This French-inspired meal starts with your choice of Zucchini Blossom Beignets or Terrine de Légumes.  Next, select either Blue Prawns Provençale or Grilled Mediterranean Sea Bass.  The main course options are Pan-seared Herb Marinated Lamb Tenderloing or Grilled Lamb Chops with Roasted Garlic Créme.  Dessert choices are Hill Country Peach Croustade or Poached Fruit of the Day a la mode.  The optional wine pairing includes Chateau Routas, Rosé Var 2008; Mas de la Dame, Rosé du Mas 2009; and Mas de la Dame, Rouge 2006.  For reservations, call 210-224-1976.

“A Study in Shrimp”
Thursday, June 24 and Saturday, June 25, $35 plus tax and gratuity
The Lodge Restaurant of Castle Hills
1746 Lockhill Selma
The four-course prix fixe includes a glass of wine and starts with “Bloody Mary”: Grilled Shrimp with Sous Vide Celery, Tomato Sofrito, and Horseradish Foam.  The second course is Shrimp Bisque with Tomato-Basil Rouille “Crostini”, followed by “Shrimp and Grits”: Butter Poached Shrimp with Slow Cooked Corn Polenta, Piquillo Peppers. and Garlic Chips. Dessert is “Soufflé” Inspired Nutella-Dark Chocolate Cake with Creamy Peanut Butter Mousse and House Made Caramel.  For reservations, call 210-349-8466.

57th Annual Luling Watermelon Thump
Thursday – Sunday, June 24 – 27, prices vary from free to $8 depending on time of day
305 W. Davis St.
Luling, TX 78648
Watermelon seed spitting, melon eating, and more at this festival east of San Antonio.  www.watermelonthump.com

Aldaco’s Chef’s Table
Thursday, June 24, 6 – 8 p.m., $24.95 plus tax and gratuity
Aldaco’s Restaurant
100 E. Hoefgen (in Sunset Station)
Blanca Aldaco will be hosting this three-course dinner, which includes margarita and tequila presentation and live Latin guitar by Adam Zuniga.  The menu consists of the following: choice of Tres Marias Iceberg Wedge Salad or Cream of Mushroom Martini; choice of Grilled Rib Eye Steak or Achiote Pechuga Estillo; and choice of Pastel Tres Leches or Chocolate Flan.  For reservations, call 210-222-0561.

Basil Fest
Saturday, June 26, 9 a.m. – 1 p.m., free
Pearl Brewery Complex
312 Pearl Parkway
At 9:30 a..m., Mary Dunford of Natures Herb Farm will teach how to grow and harvest basil.  From 10 a.m. – 1 p.m., children are welcomed to pot their own basil to take home.  The San Antonio Herb Society will have a Mediterranean cooking demonstration at 10:15 a.m.  From 10:45 a.m. – noon, local chefs will compete in the People’s Choice Pesto Challenge; funds raised will go to the San Antonio Food Bank.  www.sanantonioherbmarket.org

Green Fields Market Store Events
Saturday, June 26, free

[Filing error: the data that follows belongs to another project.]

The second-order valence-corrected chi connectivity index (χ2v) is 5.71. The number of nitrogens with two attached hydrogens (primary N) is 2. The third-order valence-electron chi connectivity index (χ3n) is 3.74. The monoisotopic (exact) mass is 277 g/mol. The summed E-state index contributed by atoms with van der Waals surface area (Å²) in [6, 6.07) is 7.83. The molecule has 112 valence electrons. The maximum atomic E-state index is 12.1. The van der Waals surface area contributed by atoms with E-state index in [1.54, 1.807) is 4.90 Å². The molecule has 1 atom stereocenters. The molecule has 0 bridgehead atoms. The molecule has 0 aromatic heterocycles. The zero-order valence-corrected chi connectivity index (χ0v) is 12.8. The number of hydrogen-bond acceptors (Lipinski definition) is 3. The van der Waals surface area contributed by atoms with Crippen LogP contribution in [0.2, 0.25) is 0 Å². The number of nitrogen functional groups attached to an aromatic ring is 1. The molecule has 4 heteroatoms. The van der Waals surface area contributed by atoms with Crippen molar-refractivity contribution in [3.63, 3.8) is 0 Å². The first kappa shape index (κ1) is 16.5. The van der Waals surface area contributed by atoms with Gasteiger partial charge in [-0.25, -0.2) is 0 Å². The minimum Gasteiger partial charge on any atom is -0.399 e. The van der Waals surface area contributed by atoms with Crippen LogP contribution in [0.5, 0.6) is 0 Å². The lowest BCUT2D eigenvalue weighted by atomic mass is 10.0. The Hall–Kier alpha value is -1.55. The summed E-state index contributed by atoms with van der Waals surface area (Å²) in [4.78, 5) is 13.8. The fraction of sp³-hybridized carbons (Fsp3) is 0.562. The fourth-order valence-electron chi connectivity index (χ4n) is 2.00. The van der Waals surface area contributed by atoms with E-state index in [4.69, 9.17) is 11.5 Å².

Green Fields Market
19239 Stone Oak Parkway (at Huebner)
Produce sampling will be from 11 – 3 p.m. and wine sampling will be from noon to 6 p.m.  Pizza making for kids ages 4 – 12 will be 4 – 5:30 p.m.

Real Ale 14th Anniversary Party
Saturday, June 26, noon – 5 p.m., free admission, $5 parking
Real Ale Brewing Company
231 San Saba Ct.
Blanco, TX
The anniversary ale will be released at this anniversary party, which features beer, barbecue and brewery tours.  realalebrewing.com

Great Austin Beer Festival
Saturday, June 26, 4 – 8 p.m., $30 online, $40 at the door
Austin Music Hall
208 Nueces St.
Austin, TX
Explore beers from over 40 breweries near and far. Four-ounce samples are included in the admission price; food is available for purchase.  www.greataustinbeerfestival.com

Frosting Creators of San Antonio “Day of Sharing”
Sunday, June 27, 9 a.m. – 5 p.m., $40 regular admission, $25 students with ID
Leon Valley Community Center
6427 Evers Road
Learn from sugar art techniques from demonstrators including Dena Bryngleson, Jacque Benson, Ximena Sempertegui, Linda McClure, and Earlene Moore.  Breakfast and lunch are included.  For more information at to register, see www.frostingcreators.com/classes.html.

Paleo Dinner
Sunday, June 27, 6:30 p.m., $75 plus tax and gratuity
Auden’s Kitchen
700 E. Sonterra Blvd., #1117
Chef Patricia Wenckus will prepare a multi-course dinner following the Paleo Diet.  The proceeds will benefit The Wounded Warrior Project.  For reservations, call 210-494-0070.

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Calling All Chefs: Enter Austin Competition


Keeper Collection and Plate & Vine Interactive Cookbook are hosting an event to remember, Chefs Under Fire.

San Antonio chefs are invited to enter and compete in front of award-winning Iron Chef America Challengers David Bull (of Bolla at the Stoneleigh Hotel & Spa), Tyson Cole (of Uchi), and Kent Rathbun (of Jasper’s & Abacus).  Each chef has personally selected one of his Plate & Vine Interactive Cookbook recipes for you, if selected as a finalist, to prepare and present to the chefs in front of a live audience at the first Chefs Under Fire Competition.

The entry fee has been waived by the organization and there are prizes for winning, including media promotion and a stay at The Stoneleigh Hotel in Dallas, including dinner for two at Bolla.

Interested? The deadline is coming right up, on Thursday. The competition is on Nov. 30. For more information go to The Wine & Food Foundation of Texas,  at http://www.keepercollection.com/content/display/page/about.